A perfect workspace between home and office
Coworkinn’s members are a combination of the self-employed, people working for overseas companies that want a small base here, and start-ups. Photograph: Aidan Oliver
Blended learning has been the buzz phrase in educational circles ever since the pandemic shut everything down. Now the world of work has its equivalent: hybrid working. It’s where people no longer work from one place, but from several – their office, their home and another location, such as a local co-working space.
Working from home has taken its toll on people’s sanity and, while they may not want or be able to go back to their offices full-time, they would really like an alternative to the kitchen table for even a few hours a day. Ready and willing to provide it is the network of co-working spaces dotted around the State, while some enterprise hubs with spare capacity are also making working space available.
Co-working spaces come in all shapes and sizes, from a single permanent or hot desk to own-door offices and bigger spaces that can accommodate several people from the same company.
Traditionally, co-working was the preserve of individuals and small businesses. However, well before Covid struck, some larger organisations had cottoned on to its advantages as a way of locating staff closer to important customers or markets and saving employees from long commutes.
Indeed, one company discovered it could have happier, less stressed employees and save itself money if it rented hub space instead of subsidising employees’ travel costs to head office.
From a corporate perspective, hubs are a painless and quick way of adding capacity as they come fully equipped and ready to go and the best of them are as well fitted-out as any contemporary office in town.
The pandemic may have seen off the traditional practice of corralling employees in one place, but the model has been under scrutiny for some time. Companies had begun asking themselves if everyone really needed to be in the same city centre location or out-of-town business park, and would a slimmed-down HQ complemented by people in smaller clusters elsewhere not be equally effective? Covid has arguably provided the answer.
The M1 corridor on the east coast is particularly well served for co-working spaces that stretch from Belfast to Dublin, with options along the way in locations such as Newry, Dundalk, Ardee and Drogheda. Some, like The Mill in Drogheda, are also enterprise hubs, so there is the added buzz of being in a start-up environment.
Sarah Daly is executive director at Dundalk-based Creative Spark, a purpose-built, not-for-profit co-working space that’s been home to technology companies and creative industries since 2012. It currently has 12 desks and 20 own-door offices (accommodation for about 70 people), with planning under way for an additional 40 desks.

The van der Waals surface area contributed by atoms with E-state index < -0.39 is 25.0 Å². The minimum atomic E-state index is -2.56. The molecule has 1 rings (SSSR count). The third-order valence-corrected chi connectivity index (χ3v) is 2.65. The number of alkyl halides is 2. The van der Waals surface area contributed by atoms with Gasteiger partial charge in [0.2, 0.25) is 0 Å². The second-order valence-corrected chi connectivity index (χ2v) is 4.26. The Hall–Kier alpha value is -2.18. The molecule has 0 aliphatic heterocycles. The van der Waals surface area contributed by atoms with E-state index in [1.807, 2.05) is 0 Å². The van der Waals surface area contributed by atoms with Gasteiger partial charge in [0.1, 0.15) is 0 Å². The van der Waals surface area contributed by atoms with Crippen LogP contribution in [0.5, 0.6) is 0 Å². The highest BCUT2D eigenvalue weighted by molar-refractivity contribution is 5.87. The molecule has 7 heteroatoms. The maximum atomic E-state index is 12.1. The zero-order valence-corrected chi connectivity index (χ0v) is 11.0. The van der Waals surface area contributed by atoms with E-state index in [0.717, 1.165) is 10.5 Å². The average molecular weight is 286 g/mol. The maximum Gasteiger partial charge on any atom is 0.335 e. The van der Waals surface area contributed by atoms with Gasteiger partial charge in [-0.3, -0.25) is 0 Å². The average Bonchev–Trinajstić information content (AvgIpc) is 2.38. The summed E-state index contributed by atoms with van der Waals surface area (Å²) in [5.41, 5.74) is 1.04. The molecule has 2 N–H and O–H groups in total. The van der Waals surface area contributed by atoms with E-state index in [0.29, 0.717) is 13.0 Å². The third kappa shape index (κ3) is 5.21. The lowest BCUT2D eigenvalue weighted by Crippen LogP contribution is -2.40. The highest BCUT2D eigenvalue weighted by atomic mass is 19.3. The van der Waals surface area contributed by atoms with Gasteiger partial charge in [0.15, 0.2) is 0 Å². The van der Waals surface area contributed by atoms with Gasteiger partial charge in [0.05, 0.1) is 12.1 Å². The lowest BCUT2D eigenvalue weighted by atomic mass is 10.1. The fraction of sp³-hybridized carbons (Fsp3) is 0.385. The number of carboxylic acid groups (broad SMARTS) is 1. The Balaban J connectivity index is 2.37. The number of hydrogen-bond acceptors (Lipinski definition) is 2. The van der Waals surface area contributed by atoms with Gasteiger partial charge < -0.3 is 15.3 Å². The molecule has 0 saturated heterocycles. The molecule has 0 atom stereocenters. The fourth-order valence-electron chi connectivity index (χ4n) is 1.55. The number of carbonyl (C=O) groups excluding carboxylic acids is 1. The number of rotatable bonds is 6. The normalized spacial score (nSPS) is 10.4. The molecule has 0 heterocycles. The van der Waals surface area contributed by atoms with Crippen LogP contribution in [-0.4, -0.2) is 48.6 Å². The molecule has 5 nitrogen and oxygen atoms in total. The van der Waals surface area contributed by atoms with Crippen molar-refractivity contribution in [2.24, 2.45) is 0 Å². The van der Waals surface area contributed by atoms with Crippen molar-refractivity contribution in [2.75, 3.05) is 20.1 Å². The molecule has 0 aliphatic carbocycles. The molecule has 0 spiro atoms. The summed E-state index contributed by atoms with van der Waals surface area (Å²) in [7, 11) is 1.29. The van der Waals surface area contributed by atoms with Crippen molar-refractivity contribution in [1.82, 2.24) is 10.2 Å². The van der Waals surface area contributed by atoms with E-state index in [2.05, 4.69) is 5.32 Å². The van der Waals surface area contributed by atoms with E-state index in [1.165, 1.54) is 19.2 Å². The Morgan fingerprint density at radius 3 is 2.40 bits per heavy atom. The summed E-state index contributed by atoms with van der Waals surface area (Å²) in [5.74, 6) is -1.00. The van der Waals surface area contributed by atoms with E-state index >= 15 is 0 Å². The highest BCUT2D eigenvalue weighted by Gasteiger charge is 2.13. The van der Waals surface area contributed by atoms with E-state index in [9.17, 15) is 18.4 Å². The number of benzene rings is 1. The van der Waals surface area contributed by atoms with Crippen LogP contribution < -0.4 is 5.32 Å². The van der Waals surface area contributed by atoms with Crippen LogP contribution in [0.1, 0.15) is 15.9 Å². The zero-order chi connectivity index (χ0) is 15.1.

It has seen a recent spike in enquiries about availability.
“We didn’t close during the lockdown and I think people were happy to be able to come here for the peace and quiet,” Daly says. “I also think people are still nervous about going back into their offices. Our building is spacious and we don’t pack it with people anyway.
“We’ve had the health and safety people in to ensure we have complied fully with all the post-Covid requirements and can provide well socially distanced space. Hopefully the social distancing won’t go on forever, but I think people wanting alternatives to home or office working is here to stay and is now being driven by employees.”
“I worked from home and didn’t like it particularly,” he says. “I became aware of the co-working business model in the US and saw no reason why I couldn’t start something similar.”
Enquiries about space at Coworkinn are up since the travel restrictions eased, as it seems some people have had quite enough of working from home.
Coworkinn’s members are a combination of the self-employed, people working for overseas companies that want a small base here, and start-ups. People come and go at different times so it’s rare for the building to be full.
“We didn’t officially open during the pandemic but one person whose work was essential was here. I never subscribed to the idea of dense occupancy so we still have some capacity even with social distancing,” Hannigan says.
With hybrid working here to stay, possibly forever, Karen O’Reilly of recruitment company Employflex says companies need to step up their HR policies accordingly.
“Organisations quickly need to put the right scaffolding around procedures and policies so that everyone can thrive in this new environment,” she says.
“Remote work policy needs to be watertight so that everyone on the team knows exactly what is expected of them. There is no room for ambiguity. Career and development opportunities should be the same for everyone and people who are primarily working remotely should not be ‘punished’ for doing so. A clear career development and training plan should be laid out for everyone without preference.
“We must also remember that some people do not like remote work and might feel forced into this arrangement,” O’Reilly adds. “Managers need to take this into account and to look for the signs that people are struggling or suffering from mental health issues.
“Regular anonymous feedback may be one way to get some enlightening results. [Software company] GitLab, which operates 100 per cent remotely, gets weekly feedback from its teams.”